A couple of years after we put our company the Whitehouse together, we made the decision that we needed to add some talent to our London office.
Adding talent on demand is one of the hardest things for any business to do.
In every industry, the pool of difference-makers is small, and the ability to offer significantly better terms than their current employer is limited by the economics of the business you’re in. If they’re not unhappy, a five or ten percent increase won’t normally do it. Offer more and you undermine your own company’s compensation structure. And the benefits of hiring them.
John Smith, the partner responsible for our London office at the time, made some calls including one to a highly regarded editor at one of our biggest competitors. We weren’t optimistic, but nothing ventured nothing gained. The editor wasn't around. John left a message, called me to fill me in, and went home. It was 7pm in the UK.
Several hours later, as I was finishing a meeting in Chicago, I got a message that the competitor’s managing director - whom I had met once - had called. He asked that I call him back that night. He left a UK number.
I looked at my watch, added 6, and wondered if he really wanted me to call him at midnight in London. According to our receptionist who had taken the message, he did.
Negotiation is a fine art. One of the keys is to know the relative importance of the issue to the other side. I knew the answer to that question before I started to dial.
He answered the phone on the first ring. And explained forcefully that he and his parters were very upset that we had approached one of their editors who, he added, was also a partner.
Approaching talent is one thing. Approaching partners is another. It crosses a line of propriety. And it’s illegal. In the States, it’s called tortious interference. And it’s a very big deal.
In this case, I explained gently, we hadn’t known. We hadn’t spoken to him. And we certainly wouldn’t pursue it now that we did know. That, I thought, would bring the conversation to a close.
He paused for a moment. “I think we should have an agreement that we won’t approach each other’s talent," he said quickly. "After all, we can both offer great opportunities. It’ll just be easier if we don’t hire from each other.”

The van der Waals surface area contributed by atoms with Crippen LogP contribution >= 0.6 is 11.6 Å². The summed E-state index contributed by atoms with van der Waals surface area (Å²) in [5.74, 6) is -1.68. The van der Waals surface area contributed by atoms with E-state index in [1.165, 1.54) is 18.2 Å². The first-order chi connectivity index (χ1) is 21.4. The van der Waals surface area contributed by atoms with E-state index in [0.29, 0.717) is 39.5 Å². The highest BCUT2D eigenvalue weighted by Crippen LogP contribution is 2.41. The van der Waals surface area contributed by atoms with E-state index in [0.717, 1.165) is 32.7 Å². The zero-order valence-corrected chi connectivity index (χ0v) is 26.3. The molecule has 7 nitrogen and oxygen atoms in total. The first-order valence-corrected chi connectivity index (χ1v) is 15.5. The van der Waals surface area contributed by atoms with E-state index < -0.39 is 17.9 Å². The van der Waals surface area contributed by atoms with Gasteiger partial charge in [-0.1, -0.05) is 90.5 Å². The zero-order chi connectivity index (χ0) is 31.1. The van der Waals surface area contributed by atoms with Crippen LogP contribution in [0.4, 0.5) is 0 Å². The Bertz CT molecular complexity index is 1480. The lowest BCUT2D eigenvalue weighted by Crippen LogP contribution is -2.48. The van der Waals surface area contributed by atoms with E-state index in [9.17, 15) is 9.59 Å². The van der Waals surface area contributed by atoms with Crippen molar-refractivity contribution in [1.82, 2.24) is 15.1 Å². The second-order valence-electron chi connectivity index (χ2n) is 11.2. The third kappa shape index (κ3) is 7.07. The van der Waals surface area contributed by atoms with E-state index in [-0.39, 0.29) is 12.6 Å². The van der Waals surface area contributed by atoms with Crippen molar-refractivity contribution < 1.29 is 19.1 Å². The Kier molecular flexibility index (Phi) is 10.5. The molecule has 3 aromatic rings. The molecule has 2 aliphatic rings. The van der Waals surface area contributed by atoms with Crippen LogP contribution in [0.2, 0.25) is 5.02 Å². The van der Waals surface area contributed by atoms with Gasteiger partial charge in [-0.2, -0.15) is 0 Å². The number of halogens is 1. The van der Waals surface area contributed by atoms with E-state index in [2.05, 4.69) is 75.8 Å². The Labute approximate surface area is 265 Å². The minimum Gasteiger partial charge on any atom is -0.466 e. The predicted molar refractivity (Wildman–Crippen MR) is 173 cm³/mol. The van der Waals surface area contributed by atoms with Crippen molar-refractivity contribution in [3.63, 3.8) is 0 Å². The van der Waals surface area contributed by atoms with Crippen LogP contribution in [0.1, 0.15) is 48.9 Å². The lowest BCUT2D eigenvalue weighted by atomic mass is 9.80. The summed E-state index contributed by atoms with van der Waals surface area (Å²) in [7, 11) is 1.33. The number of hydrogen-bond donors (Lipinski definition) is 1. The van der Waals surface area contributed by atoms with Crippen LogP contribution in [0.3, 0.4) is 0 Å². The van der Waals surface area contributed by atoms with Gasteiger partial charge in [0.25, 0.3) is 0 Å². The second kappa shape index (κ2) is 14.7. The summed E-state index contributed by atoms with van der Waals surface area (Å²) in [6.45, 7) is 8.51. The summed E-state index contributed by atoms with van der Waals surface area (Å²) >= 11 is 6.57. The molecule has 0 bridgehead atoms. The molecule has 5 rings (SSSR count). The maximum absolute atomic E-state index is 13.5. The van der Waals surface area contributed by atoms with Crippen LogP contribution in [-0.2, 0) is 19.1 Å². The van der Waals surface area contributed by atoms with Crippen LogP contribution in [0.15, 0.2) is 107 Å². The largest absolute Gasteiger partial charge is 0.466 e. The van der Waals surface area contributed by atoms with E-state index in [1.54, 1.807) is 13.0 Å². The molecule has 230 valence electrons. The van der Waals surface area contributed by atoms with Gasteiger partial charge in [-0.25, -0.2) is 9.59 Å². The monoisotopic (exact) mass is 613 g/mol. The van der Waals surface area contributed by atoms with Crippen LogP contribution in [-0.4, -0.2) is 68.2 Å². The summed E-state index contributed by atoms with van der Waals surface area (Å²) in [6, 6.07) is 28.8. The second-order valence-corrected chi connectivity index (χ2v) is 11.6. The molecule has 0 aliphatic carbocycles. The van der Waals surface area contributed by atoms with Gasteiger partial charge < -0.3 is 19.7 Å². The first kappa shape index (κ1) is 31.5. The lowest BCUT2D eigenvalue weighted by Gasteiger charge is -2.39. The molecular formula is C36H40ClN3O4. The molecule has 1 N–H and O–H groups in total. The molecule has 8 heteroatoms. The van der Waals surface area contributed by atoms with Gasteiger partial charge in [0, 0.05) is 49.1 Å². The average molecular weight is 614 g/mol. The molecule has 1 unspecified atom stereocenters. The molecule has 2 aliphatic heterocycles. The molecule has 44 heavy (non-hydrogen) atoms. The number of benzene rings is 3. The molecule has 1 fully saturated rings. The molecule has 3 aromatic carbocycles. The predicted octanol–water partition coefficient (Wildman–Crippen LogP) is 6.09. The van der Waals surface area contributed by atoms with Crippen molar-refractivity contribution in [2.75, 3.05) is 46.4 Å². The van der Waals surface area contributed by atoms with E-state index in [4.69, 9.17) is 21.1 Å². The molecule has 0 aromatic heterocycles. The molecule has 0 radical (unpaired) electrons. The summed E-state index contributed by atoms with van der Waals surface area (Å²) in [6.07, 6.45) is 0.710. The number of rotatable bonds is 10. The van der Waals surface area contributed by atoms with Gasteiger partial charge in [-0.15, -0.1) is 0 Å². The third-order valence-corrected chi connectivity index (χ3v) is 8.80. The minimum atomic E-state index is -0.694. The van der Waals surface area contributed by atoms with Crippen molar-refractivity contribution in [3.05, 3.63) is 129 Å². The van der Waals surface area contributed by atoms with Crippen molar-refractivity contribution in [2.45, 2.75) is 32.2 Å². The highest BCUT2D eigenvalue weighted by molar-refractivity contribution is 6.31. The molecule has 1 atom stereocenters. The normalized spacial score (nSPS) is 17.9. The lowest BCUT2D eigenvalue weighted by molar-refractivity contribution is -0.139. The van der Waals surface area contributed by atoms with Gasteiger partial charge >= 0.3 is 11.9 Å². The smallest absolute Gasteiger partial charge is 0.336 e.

Company owners use a variety of methods to keep key talent. Contracts and compensation being two.
But, while compensation is always part of the equation, I have never found contracts to be compelling. Other than formal definitions of the terms of employment. In my experience, they usually just provide a place from which to start the conversation.
Any key employee who is desperate to leave is not worth keeping. And by the time the lawyers get involved, you’re arguing about issues that were created long before you got to this point.
The key to getting employees to stay is to pay them fairly and provide them an environment which lets them explore their talent and cares about their future. Get that right and the only ones that leave will be those that yearn to own their own business. And some of those you can keep if you get your ownership structure right.
By the time I was on the midnight call with my competitor I was confident that these underlying philosophies had become embedded in the DNA of our nascent culture.
“How about this instead,” I offered. “Why don’t I email you our company’s address list so that you can contact any of our people you want. If you can convince any of them to leave, I’m not doing something right. I’ll get more value from finding that out than I will from creating an artificial situation that prevents people from working where they want.”
He declined. And hung up.
The free market is a powerful force.
And people do their best work in an environment they want to be part of.
Not one they are forced to be.
Keeping the doors to your company open requires confidence.
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